Dancing Through Difficulty

Dance Teams During COVID-19 Pandemic

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Robyn Joseffer

Hillary’s Dance Company at a competition

All sports have had to adapt to the COVID-19 pandemic in unique ways. Dance competitions are a way for dancers to show off skills they have learned and to connect with other companies. This year, however, contact between dance companies has been and will be limited during competitions. Maya Srinivasan, who graduated from Washington-Liberty in 2020, was dance team captain for seven years and has enjoyed every competing experience she had. 

“The [competitions]  were so much fun,” Srinivasan said. “There are a lot of misconceptions about dance competitions, but all the ones I’ve been to have been super chill and supportive. There were usually ten plus studios competing so it would be pretty crowded, but performing was always a lot of fun.”

Srinivasan joined Hillary’s Dance Company (HDC) in 2007, competed for HDC from 2013 to 2020, was a HDC dance captain from 2016-2020 and is an HDC instructor this year. 

“I love [being an instructor]!” Srinivasan said. “My favorite part is being able to choreograph the dances on my own. I’ve formed amazing relationships with my students throughout this year.”

At HDC, temperatures are taken before a dancer enters the studio, and masks are required. Stickers are on the floor to promote social distancing during classes. When a dancer is not dancing, they are sitting spread out from everyone. This is the only time when they can take off their mask to breathe or drink water. 

“[Dance classes] actually don’t feel too different,” Srinivasan said. “It’s just harder to practice partner work because we can’t touch each other. Other than that, everything feels pretty much the same.”

Even with restrictions, dance companies are hard at work, so they can do their best in competitions.

“The month before our first competition of the year was always very intense. We would run our dances multiple times a day to try and perfect them,” Srinivasan said. “It was a great way to bond with my teammates, though.”

Regulations for COVID-19 restrictions are different for every competition, but there are some commonalities.

“Everyone will be required to wear a mask when they are not on stage. However, when performing, masks aren’t required,” Srinivasan said. “You’re supposed to leave [masks] right offstage, so you have access to them right after you’re done performing. Each team will have a separate locker room to promote social distancing.”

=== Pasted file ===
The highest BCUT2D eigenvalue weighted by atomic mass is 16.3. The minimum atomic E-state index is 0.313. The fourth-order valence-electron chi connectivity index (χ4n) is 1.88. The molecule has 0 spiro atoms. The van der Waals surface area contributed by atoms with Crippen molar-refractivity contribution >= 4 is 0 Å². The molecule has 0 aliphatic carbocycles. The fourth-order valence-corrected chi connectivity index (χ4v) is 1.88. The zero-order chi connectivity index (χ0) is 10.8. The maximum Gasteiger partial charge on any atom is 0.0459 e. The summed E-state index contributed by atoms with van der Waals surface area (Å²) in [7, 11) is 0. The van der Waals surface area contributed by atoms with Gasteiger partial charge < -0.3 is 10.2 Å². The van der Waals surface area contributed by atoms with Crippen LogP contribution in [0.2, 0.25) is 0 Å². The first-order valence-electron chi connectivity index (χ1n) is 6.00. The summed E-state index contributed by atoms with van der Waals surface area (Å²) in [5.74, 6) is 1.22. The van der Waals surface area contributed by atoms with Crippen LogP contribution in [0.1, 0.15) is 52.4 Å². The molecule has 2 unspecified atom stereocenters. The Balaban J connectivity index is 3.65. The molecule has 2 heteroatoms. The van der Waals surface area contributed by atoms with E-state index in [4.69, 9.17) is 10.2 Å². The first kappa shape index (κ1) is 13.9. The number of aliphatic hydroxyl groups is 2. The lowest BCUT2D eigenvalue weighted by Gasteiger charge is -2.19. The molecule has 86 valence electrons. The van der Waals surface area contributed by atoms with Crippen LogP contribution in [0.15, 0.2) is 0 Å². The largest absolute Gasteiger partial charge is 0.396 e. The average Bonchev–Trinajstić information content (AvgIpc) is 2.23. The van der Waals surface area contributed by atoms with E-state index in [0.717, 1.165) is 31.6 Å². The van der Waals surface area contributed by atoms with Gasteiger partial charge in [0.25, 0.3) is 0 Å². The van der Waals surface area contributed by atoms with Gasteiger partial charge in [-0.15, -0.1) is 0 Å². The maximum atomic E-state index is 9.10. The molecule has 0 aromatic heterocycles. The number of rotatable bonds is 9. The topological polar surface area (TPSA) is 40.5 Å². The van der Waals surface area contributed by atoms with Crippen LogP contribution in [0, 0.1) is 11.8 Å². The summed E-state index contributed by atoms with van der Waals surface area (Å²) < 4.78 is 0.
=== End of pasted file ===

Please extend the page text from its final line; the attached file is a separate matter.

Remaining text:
Hillary’s Dance Company competed at Starpower, a dance competition, on the morning of Sunday, May 2. 

“For the first competition, [Starpower], I was in five [dances], and in the second competition, [Showstoppers], I’m going to be in three [dances],” sophomore Sophie Walther  said. “I did a wide variety of dances for this first competition that I’ve already done; I did ballet, hip hop, contemporary and jazz. While it was tiring, I think my favorite was hip hop; I enjoy it a lot and I had fun doing it.”

As a result of the COVID-19 pandemic, changes had to be made to how competitions were usually run. 

“I’ve done one other year [of competing] and last year the [competitions] got canceled,” Walther said. “The one year I did [dance competitions], we had a lot of time to warm up and there were a bunch of people. It was a little more relaxed because we could go through our dances before going on. This year it was super fast-paced, and just all at once.”

Besides the format of the competition, there were also changes made to the dressing room and performing stage.

“[The stage] was on a huge field — that was also a thing that was kind of different,” Walther said. “The last competition I went to was in a school. We had a black room and we all changed together. The stage was in the middle of the field and we had to run across the field to get to places.” Walther said. “My mom said she would look to the side and see just sprinting.”